AIDS in Asia: Changing Dynamics in Iran, India, and China

Two daughters look at their mother who is dying from HIV/AIDS in Cambodia. (Photo by Masaru Goto / World Bank)
Two daughters look at their mother who is dying from HIV/AIDS in Cambodia. (Photo by Masaru Goto / World Bank)

Co-sponsored by the Joint United Nations Programme on HIV/AIDS and the International Women's Health Coalition

NEW YORK, Nov. 28, 2007 - Since the onset of the HIV/AIDS pandemic several decades ago, many successes have been documented in terms of behavioral change, national responses, and increasing access to prevention, care, and treatment. Despite some notable achievements, the overall response to the epidemic to date has been nowhere near adequate.

Listen below to an audio webcast of Asia Society's fifth annual World AIDS Day program, which brought together a group of prominent experts to discuss the evolving dynamics of the HIV/AIDS epidemic in Asia, with a special focus on Iran, India, and China. While participants recognize that progress in containing this epidemic is improving, they also underscore the importance of a sustained political commitment and advocate in support of a more effective global response to the pandemic.

Kaveh Khoshnood, Professor, Yale School of Public Health
Rema Nanda, Director, Public Health-HIV/AIDS Program, American India Foundation
Jia Ping, Executive Director, China Global Fund Project Watch Initiative (via teleconference)
Joelle Tanguy, Senior Vice President, Global Programs and Partnerships, Global Business Council on HIV/AIDS, Tuberculosis and Malaria (Moderator)

Listen on Demand (1 hr., 50 min.)



Kaveh Khoshnood, a Professor at the Yale School of Public Health, is an infectious disease epidemiologist and his primary research interests are the epidemiology, prevention and control of HIV/AIDS and tuberculosis among drug users, prisoners and other at risk populations in United States and in resource-poor countries. His other areas of interests are the examination of the links between health and human rights, the role of health in international relations and the ethical dilemmas in research involving vulnerable populations. Dr. Khoshnood conducts research and mentors researchers from China, India, Russia, South Africa and Iran and teaches courses on HIV/AIDS, infectious disease and research ethics.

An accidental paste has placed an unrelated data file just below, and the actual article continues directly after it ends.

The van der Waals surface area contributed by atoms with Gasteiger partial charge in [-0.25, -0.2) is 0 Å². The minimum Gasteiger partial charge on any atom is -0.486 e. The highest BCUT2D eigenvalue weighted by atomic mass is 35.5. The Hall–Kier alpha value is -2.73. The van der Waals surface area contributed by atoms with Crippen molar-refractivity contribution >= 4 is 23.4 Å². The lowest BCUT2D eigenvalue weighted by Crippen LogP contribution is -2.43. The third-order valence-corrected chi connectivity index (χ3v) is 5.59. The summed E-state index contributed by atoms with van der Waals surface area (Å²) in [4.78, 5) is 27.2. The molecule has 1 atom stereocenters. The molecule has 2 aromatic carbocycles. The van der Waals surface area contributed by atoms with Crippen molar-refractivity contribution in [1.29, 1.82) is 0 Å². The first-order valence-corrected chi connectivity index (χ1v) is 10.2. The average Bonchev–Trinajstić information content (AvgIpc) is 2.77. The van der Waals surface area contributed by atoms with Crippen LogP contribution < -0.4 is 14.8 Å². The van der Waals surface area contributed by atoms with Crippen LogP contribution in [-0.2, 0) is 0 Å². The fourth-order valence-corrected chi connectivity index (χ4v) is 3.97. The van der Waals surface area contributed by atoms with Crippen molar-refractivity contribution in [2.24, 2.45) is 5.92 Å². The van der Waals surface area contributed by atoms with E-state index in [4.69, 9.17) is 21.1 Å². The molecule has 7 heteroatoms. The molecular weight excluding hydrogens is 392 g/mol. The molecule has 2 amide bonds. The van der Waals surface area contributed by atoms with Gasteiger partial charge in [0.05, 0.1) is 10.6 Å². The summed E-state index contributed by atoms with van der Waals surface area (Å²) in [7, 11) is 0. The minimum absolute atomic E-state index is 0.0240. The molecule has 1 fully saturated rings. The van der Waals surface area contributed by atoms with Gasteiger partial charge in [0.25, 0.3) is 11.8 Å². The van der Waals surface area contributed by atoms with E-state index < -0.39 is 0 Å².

Rema Nanda is the Director of the Public Health-HIV/AIDS Program at the American India Foundation (AIF), responsible for developing strategy and programs. In that capacity, she has mobilized significant resources in support of the Foundation's newest program in India. Ms. Nanda honed her skills in international aid and development through a distinguished career at the United Nations and with non-governmental organizations in the United States and in India. During her tenure with United Nations, her work focused on advancing human rights, education, governance and women's rights in African and Asian countries. She left the UN to apply social entrepreneurship and private-public partnership approaches to poverty alleviation in India. Ms. Nanda holds a Doctorate in International Education and divides her time between AIF's offices in New York and New Delhi.

Jia Ping is Chief Executive Director and Founder of Global Fund Watch (China Initiative), a watchdog non-governmental organization focused on AIDS, tuberculosis and malaria. He is also the Chief Lawyer for the Project of Friends, which is the leading MSM Network on the Chinese Mainland and just received the UNAIDS award for its contributions to fighting AIDS. He served on the experts' committee for HIV/AIDS of China's Center for Disease Control. Mr. Ping is a tireless advocate for the rights of people living with or affected by HIV/AIDS, including sex workers, migrant people, drug users and homosexuals. He previously served as the executive director of Tsinghua University's Human Rights and Constitutional Law Center, and as the lawyer responsible for health education at the Beijing Ai Zhi Xing Institute. He graduated from the Ren Min University and East China Law School, and was a visiting scholar at Columbia University's Center for the Study of Human Rights in 2005.

Joelle Tanguy is Senior Vice President for Global Programs and Partnerships of the Global Business Coalition on HIV/AIDS, Tuberculosis and Malaria (GBC), a coalition of almost 200 international companies committed to the fight against AIDS and supported by offices in New York, Paris, Geneva, Johannesburg, Nairobi, Beijing, Kiev, and Moscow. In this capacity, Ms. Tanguy leads the GBC's programmatic and strategic initiatives worldwide to harness the core strengths of business to stop the AIDS pandemic. She also oversees the GBC's role as focal point of the private sector at the Global Fund to fight AIDS, TB, and Malaria. Ms. Tanguy is a Visiting Professor at Bard College's Program on Globalization in New York and has contributed to numerous publications on global health and human rights. She previously served as the U.S. Executive Director of Médecins Sans Frontières/Doctors Without Borders (MSF), the international humanitarian organization that was awarded the Nobel Peace Prize in 1999.


Joint United Nations Programme on HIV/AIDS (UNAIDS):
International Women's Health Coalition
American India Foundation
Global Business Coalition on HIV/AIDS, Tuberculosis, and Malaria